Jason Coutee, the whistleblower who potentially outed the Xbox.com password weakness that could be behind the galling prevalence of illictly-accessed Xbox Live accounts, has reported that Microsoft may have secretly beefed up their security by limiting login attempts to 20. Partly to address the brute force issue, but also to possibly discredit the report without having to make a public admission of having an Achilles' heel. Full report after the break.
In a statement made to Eurogamer, Coutee reports that the Xbox.com servers now stop replying after 20 login attempts... which was interestingly timed to coincide with their statement over the weekend. Could the silent update have been taken to preserve public image as well as preventing future brute force attempts?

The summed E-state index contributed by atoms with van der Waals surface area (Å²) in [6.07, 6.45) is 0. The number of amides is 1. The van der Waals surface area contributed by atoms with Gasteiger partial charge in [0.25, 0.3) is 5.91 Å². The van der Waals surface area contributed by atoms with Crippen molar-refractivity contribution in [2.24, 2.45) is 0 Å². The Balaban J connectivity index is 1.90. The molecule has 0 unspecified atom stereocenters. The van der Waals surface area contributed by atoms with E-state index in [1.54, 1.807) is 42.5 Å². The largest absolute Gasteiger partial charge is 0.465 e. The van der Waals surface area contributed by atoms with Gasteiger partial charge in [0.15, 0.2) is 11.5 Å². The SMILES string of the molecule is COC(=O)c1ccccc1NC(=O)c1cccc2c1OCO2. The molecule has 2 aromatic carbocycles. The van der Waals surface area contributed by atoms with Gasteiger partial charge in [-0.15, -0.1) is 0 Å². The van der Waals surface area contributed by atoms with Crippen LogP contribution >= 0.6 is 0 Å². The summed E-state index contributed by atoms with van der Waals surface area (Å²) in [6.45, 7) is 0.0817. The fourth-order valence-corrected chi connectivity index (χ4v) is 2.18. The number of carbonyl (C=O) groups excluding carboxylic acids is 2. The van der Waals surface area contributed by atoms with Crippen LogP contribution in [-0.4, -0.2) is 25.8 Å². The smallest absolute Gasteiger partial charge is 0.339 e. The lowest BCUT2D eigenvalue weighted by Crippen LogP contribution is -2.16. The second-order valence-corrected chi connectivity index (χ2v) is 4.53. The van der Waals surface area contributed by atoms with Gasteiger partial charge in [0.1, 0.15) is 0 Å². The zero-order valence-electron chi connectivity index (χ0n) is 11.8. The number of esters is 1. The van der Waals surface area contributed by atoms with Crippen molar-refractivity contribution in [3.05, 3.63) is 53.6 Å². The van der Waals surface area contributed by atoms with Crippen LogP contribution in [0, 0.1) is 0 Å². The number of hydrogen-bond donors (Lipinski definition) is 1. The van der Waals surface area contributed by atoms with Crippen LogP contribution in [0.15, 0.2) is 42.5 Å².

Shortly after IGN posted the Microsoft response [here], the server over at Xbox.com started handling the brute force script differently.
Before, it would just let you try over and over. But now it seems that, even though I'm still able to use the link to get past the CAPTCHA, they handle the sign-in request on the server in a way that it will stop replying after about 20 attempts. To me, this seems like they tightened security but didn't make any noticeable changes on the front-end so they could discredit me.
Good news is that at least they lengthened the time it would take to brute-force Live IDs.
Good news indeed, but if Xbox.com is the cause behind the recent hacking woes, a public apology is the very least Microsoft could do. Many of our readers have fallen prey to this spate of attacks, and frankly, they're owed an explanation.